STATUS: Slightly frantic. I have to leave for Colorado Springs in one hour for the Pikes Peak conference. Have I packed yet? Nope. Must blog first! Priorities, right?
What song is playing on the iPod right now? STONE WOMAN by Bryan Ferry
(the sexiest voice on the planet in my humble opinion)
One of the great things about this blog is that it ends up inspiring other agents to come out and play (translation: rant) as well.
Yesterday, I got an email from Dan Lazar at Writers House, a blog reader and fan (hey, I’m constantly amazed at who’s reading this page), and he asked so nicely that I bring this interesting email query trend to everyone’s attention because it’s driving him crazy. I’ve been getting them too and I have to say they are highly annoying. I’ve convinced him to guest blog because I couldn’t have said it better.
Personally, I think the readers of my blog are way too savvy for anything this amateur but hey, fair warning to all you clueless queriers who might not realize your “form” email queries are getting deleted or generating automatic NOs.
So now, without further ado, I give you Dan Lazar at is ranting best:
I thought you might want to see a 300-word literary rant that’s available for representation and posting on your blog.
***DAN LAZAR STRIKES BACK***
“Small-town literary agent Dan Lazar has a problem. He’s happily inundated with query letters by mail and email; he reads each one with loving care and attention. But recently he’s received a host of similarly formatted email. They all open with a casual and offhanded, “Oh, I thought you’d want a shot at this available property,” as if the writer of the letter was an old friend breezing through town, catching up, and – oh yes! – here’s a project you should look at.
The title follows this opening, in caps, surrounded by stars before and after the name. Then the authors launch into a very generic, very “Hollwood” quick pitch. Which means they all sound the same, with no voice, nothing unique that makes them stand out from the crush of other (authentic) letters.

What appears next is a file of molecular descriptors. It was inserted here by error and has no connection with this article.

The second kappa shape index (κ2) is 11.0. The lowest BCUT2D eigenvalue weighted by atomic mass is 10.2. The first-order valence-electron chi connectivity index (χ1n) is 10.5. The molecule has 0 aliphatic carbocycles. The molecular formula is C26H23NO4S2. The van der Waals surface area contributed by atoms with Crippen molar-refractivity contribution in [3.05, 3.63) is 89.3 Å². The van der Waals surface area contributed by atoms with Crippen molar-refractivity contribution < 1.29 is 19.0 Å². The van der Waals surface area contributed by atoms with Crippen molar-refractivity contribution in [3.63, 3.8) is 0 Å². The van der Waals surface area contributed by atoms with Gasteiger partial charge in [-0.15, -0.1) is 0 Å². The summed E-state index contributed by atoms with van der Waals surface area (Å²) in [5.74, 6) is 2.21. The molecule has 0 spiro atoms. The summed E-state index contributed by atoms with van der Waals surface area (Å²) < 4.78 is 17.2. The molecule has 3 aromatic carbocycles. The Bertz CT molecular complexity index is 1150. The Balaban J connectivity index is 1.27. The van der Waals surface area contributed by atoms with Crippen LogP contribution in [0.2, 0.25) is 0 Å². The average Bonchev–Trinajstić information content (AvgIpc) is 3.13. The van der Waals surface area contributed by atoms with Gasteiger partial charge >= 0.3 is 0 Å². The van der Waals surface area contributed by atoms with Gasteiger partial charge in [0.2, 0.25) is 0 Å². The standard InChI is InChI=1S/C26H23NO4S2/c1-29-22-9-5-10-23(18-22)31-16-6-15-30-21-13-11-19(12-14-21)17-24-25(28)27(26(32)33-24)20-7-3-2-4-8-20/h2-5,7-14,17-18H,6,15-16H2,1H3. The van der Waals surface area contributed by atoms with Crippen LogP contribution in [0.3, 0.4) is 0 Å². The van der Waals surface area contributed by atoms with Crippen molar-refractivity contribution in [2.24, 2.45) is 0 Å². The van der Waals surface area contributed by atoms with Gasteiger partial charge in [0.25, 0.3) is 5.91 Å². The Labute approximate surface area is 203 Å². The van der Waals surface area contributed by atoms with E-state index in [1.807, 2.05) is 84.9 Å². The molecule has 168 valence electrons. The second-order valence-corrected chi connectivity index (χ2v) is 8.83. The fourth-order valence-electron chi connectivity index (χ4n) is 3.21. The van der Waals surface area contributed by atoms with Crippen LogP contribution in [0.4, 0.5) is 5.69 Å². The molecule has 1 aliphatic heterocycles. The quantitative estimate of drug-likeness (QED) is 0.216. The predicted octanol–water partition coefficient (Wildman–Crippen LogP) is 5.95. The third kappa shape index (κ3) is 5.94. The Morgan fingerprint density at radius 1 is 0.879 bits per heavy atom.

The final paragraph is usually a third person blurb about “the author’s experience”—referring to the author in third person, as if he or she is too busy attending literary galas for their latest memoir to be bothered by anything as silly as writing their own query letters. Pshaw. These presumptive and overly-familiar letters are driving me nutty; and I’ve been talking to more and more fellow agents who feel the same way. Authors, we’re eager to hear from you. But some of you are just shooting yourselves in the foot.
Finally, the best (read: worst) part of these letters are the same rushed, assuming closings, which read:
“Should I send it off to you now and do you like hard copy or by email?” or “How shall I get this to you, email or hardcopy to the address below?”
p.s. Thanks for passing this along. I wanted to get the word out, and frankly, I’ve also been told I’m at my most charming when I’m most self-righteous.
p.p.s. I just figured out why I’m single.
Okay, couldn’t resist adding this after Dan asked me to add the pps. Doesn’t this just make you want to pinch Dan? I think I need to post his pic so maybe we can line up some dates in New York City for him. Little did he know that matchmaking is my second favorite thing to do beyond agenting. I’m good at it to. I can boast three marriages from my set-ups.